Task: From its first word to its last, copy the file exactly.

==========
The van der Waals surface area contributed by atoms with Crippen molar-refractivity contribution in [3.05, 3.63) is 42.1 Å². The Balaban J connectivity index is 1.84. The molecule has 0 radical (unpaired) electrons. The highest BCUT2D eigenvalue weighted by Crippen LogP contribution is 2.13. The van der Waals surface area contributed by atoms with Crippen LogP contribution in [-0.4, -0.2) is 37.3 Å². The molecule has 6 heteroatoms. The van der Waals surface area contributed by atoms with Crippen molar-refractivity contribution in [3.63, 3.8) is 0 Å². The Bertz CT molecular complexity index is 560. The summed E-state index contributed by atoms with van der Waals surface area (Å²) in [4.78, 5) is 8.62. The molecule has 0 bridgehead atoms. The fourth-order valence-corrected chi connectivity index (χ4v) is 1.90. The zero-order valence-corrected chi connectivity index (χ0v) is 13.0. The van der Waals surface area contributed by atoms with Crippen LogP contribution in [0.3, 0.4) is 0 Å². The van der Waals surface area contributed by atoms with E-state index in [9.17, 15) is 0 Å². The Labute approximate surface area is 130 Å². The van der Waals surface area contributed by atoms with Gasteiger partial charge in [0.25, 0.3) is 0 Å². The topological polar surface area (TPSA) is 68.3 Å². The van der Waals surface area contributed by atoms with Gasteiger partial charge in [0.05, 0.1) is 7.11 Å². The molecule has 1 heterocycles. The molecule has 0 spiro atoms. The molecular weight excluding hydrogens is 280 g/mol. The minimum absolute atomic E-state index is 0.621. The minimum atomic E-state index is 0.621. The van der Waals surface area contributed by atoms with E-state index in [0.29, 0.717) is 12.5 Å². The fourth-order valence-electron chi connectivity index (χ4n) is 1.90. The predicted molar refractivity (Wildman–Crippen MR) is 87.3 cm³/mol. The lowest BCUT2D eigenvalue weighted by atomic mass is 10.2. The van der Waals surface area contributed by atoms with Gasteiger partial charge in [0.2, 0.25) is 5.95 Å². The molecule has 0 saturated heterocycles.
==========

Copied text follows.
The van der Waals surface area contributed by atoms with Crippen molar-refractivity contribution in [3.05, 3.63) is 42.1 Å². The Balaban J connectivity index is 1.84. The molecule has 0 radical (unpaired) electrons. The highest BCUT2D eigenvalue weighted by Crippen LogP contribution is 2.13. The van der Waals surface area contributed by atoms with Crippen LogP contribution in [-0.4, -0.2) is 37.3 Å². The molecule has 6 heteroatoms. The van der Waals surface area contributed by atoms with Crippen molar-refractivity contribution in [3.63, 3.8) is 0 Å². The Bertz CT molecular complexity index is 560. The summed E-state index contributed by atoms with van der Waals surface area (Å²) in [4.78, 5) is 8.62. The molecule has 0 bridgehead atoms. The fourth-order valence-corrected chi connectivity index (χ4v) is 1.90. The zero-order valence-corrected chi connectivity index (χ0v) is 13.0. The van der Waals surface area contributed by atoms with Crippen LogP contribution in [0.3, 0.4) is 0 Å². The van der Waals surface area contributed by atoms with E-state index in [9.17, 15) is 0 Å². The Labute approximate surface area is 130 Å². The van der Waals surface area contributed by atoms with Gasteiger partial charge in [0.25, 0.3) is 0 Å². The topological polar surface area (TPSA) is 68.3 Å². The van der Waals surface area contributed by atoms with Gasteiger partial charge in [0.05, 0.1) is 7.11 Å². The molecule has 1 heterocycles. The molecule has 0 spiro atoms. The molecular weight excluding hydrogens is 280 g/mol. The minimum absolute atomic E-state index is 0.621. The minimum atomic E-state index is 0.621. The van der Waals surface area contributed by atoms with E-state index in [0.29, 0.717) is 12.5 Å². The fourth-order valence-electron chi connectivity index (χ4n) is 1.90. The predicted molar refractivity (Wildman–Crippen MR) is 87.3 cm³/mol. The lowest BCUT2D eigenvalue weighted by atomic mass is 10.2. The van der Waals surface area contributed by atoms with Gasteiger partial charge in [0.2, 0.25) is 5.95 Å². The molecule has 0 saturated heterocycles.